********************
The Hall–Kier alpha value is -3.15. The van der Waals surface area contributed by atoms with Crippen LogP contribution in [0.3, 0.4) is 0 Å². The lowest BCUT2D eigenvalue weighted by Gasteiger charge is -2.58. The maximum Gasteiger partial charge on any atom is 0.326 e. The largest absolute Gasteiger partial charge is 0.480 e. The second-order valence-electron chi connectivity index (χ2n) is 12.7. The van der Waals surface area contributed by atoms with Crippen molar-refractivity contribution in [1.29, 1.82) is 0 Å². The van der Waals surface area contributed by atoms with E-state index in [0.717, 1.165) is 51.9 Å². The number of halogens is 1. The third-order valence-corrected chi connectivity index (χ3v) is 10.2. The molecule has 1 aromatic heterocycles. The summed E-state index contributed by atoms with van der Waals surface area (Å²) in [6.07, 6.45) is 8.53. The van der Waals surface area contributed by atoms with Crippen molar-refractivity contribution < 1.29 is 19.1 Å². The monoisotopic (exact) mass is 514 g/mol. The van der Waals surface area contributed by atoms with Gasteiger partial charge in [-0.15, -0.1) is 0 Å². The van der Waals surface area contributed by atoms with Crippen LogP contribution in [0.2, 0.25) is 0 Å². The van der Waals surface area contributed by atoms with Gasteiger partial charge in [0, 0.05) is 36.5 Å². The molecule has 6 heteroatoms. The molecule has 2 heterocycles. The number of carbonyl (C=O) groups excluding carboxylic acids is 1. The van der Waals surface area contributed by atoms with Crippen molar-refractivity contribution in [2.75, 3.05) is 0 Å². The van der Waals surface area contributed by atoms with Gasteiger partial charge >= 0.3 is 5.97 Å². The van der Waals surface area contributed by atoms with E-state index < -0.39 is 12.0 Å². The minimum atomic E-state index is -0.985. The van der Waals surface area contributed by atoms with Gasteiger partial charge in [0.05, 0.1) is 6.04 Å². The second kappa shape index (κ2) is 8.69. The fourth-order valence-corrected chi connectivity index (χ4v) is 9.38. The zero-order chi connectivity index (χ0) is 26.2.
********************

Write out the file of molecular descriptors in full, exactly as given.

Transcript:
The Hall–Kier alpha value is -3.15. The van der Waals surface area contributed by atoms with Crippen LogP contribution in [0.3, 0.4) is 0 Å². The lowest BCUT2D eigenvalue weighted by Gasteiger charge is -2.58. The maximum Gasteiger partial charge on any atom is 0.326 e. The largest absolute Gasteiger partial charge is 0.480 e. The second-order valence-electron chi connectivity index (χ2n) is 12.7. The van der Waals surface area contributed by atoms with Crippen molar-refractivity contribution in [1.29, 1.82) is 0 Å². The van der Waals surface area contributed by atoms with E-state index in [0.717, 1.165) is 51.9 Å². The number of halogens is 1. The third-order valence-corrected chi connectivity index (χ3v) is 10.2. The molecule has 1 aromatic heterocycles. The summed E-state index contributed by atoms with van der Waals surface area (Å²) in [6.07, 6.45) is 8.53. The van der Waals surface area contributed by atoms with Crippen molar-refractivity contribution < 1.29 is 19.1 Å². The monoisotopic (exact) mass is 514 g/mol. The van der Waals surface area contributed by atoms with Gasteiger partial charge in [-0.15, -0.1) is 0 Å². The van der Waals surface area contributed by atoms with Crippen LogP contribution in [0.2, 0.25) is 0 Å². The van der Waals surface area contributed by atoms with Gasteiger partial charge in [0, 0.05) is 36.5 Å². The molecule has 6 heteroatoms. The molecule has 2 heterocycles. The number of carbonyl (C=O) groups excluding carboxylic acids is 1. The van der Waals surface area contributed by atoms with Crippen molar-refractivity contribution in [2.75, 3.05) is 0 Å². The van der Waals surface area contributed by atoms with Gasteiger partial charge >= 0.3 is 5.97 Å². The van der Waals surface area contributed by atoms with E-state index < -0.39 is 12.0 Å². The minimum atomic E-state index is -0.985. The van der Waals surface area contributed by atoms with Gasteiger partial charge in [0.05, 0.1) is 6.04 Å². The second kappa shape index (κ2) is 8.69. The fourth-order valence-corrected chi connectivity index (χ4v) is 9.38. The zero-order chi connectivity index (χ0) is 26.2.